Blessed with Abbondanza! (meaning Abundance)

It’s easy to suck the living hell out of the day-to-day by the descriptions you use to discuss—or even to just think about—people, places, events, and yourself. Or you can live as if your cup were half full.

How cognizant you are of what you say is directly correlated to the outcome you’ll get. If you continually speak of your life in terms that describe it as if you never feel good, things never turn out right, or nothing positive comes your way, you’ll more than likely end up being right. It takes less energy to feel good than it does to feel bad. In fact, I’d go so far to say that it takes courage to be happy.

My great-grandmother Conchetta suffered many indignities and tragedies throughout her life, yet not a day went by without her announcing that she felt blessed with abbondanza, “ abundance”. You can choose to take all of your experiences and channel them into a reality show based on fear and anxiety, or you can think of all difficulties as opportunities for creating something new.

Negativity is like a big black hole with slippery sides. Once you fall in, it takes a lot of effort to crawl back up. There are also many people who like the security of the darkness, so if you’re down there you’ll have lots of company. However, when you decide to come back into the light, they won’t help because they’re stuck in the quagmire of goo at the bottom, and they want you there with them, too. When you find yourself in a hole, stop digging! It takes a lot of vigilance to be the guardian of your thoughts, words, and deeds; and you’re often at the mercy of years of conditioning that make you operate as if you’re on autopilot.

When you use language such as “if only,” “I wish,” or “I can’t,” you’re dismissing the possibility of today in order to maintain the familiarity of the past or to assuage a fear of the future. You may think it’s easier to stay in an unhappy relationship or job or maintain habits that don’t serve you, but ultimately you’ll suffer the consequences. Steve Job, the founder of Apple, has said that every day, he asks himself the same question “ if this was my last day on earth how would I live it”? Try asking yourself the same question someday, it might end up being a huge wake up call!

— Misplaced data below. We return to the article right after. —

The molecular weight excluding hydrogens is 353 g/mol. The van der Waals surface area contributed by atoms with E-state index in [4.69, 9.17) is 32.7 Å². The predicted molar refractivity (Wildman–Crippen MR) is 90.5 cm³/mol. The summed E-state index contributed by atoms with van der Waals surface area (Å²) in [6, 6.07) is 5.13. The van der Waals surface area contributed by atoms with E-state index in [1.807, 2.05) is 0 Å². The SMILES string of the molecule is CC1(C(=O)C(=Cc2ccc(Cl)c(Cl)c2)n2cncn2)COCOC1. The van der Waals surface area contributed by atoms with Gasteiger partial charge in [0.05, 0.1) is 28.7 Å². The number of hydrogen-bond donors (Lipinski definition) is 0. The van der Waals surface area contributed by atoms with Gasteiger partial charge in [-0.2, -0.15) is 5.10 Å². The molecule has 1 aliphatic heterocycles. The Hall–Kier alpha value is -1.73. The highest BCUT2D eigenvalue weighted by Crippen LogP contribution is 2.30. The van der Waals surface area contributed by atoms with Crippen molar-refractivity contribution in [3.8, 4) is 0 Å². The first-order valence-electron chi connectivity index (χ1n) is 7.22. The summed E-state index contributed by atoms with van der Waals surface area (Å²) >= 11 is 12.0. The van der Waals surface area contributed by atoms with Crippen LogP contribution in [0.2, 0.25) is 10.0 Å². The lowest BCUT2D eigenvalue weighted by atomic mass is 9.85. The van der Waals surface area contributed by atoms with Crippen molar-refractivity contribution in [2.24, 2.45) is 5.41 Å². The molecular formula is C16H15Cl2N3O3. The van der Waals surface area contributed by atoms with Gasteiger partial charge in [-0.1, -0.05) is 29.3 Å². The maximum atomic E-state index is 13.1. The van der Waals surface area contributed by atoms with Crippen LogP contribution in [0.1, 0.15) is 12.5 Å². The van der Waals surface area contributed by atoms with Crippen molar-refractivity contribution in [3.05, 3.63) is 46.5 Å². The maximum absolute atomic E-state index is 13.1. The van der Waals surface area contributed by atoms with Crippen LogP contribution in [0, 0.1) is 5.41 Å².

Fast Living

We live in a world where everyone expects things to come quickly and easily. God forbid we should have to wait a few extra minutes for a cup of coffee or have to put up with traffic. Fast-food restaurants have become a metaphor for life: Get it fast and easy! It just may well be that as we’ve gone down this road, we’ve lost something along the way.

 Consider the following startling facts:

*Rates of depression have risen in recent decades, at the same time that people are enjoying time-saving conveniences such as microwave ovens, e-mail, prepared meals, and machines for washing clothes and moving lawns.

* People of earlier generations, whose lives were characterized by greater efforts just to survive, paradoxically, were mentally healthier. (Our) human ancestors also evolved in conditions where hard physical work was necessary to thrive.

 * By denying our brains the rewards that come from anticipating and executing complex tasks with our hands…we undercut our mental well being. (Scientific American Mind ).

Evidently, we’d feel a deep sense of satisfaction when true physical and mental effort produces something tangible. The newer generations have tried very hard to create atmospheres and situations that are comfortable and rewarding. Much of that mindset has produced individuals who “want what they want, when they want it”. Losing weight should be instant, therefore we want our food in boxes or cans that are so-called easy weight loss plans.

Finding a mate has boiled down to five minute lunch dates. You sit with someone for a few minutes and are supposed to gauge whether they might fit your criteria. Children are supposed to be rewarded for just showing up at a sports activity, even if they haven’t any skills. Sadly it is creating a society that will not have a lot of resiliency which comes essentially from hard work and having to put up with situations you’re not in the mood for. Studies in longevity consistently point out that those who reach one hundred have been through hard times, and were able to adapt to those situations. Maybe the real success in staying well mentally and physically is in discovering that the mind and body like effort. Perhaps that’s what makes us thrive and survive!

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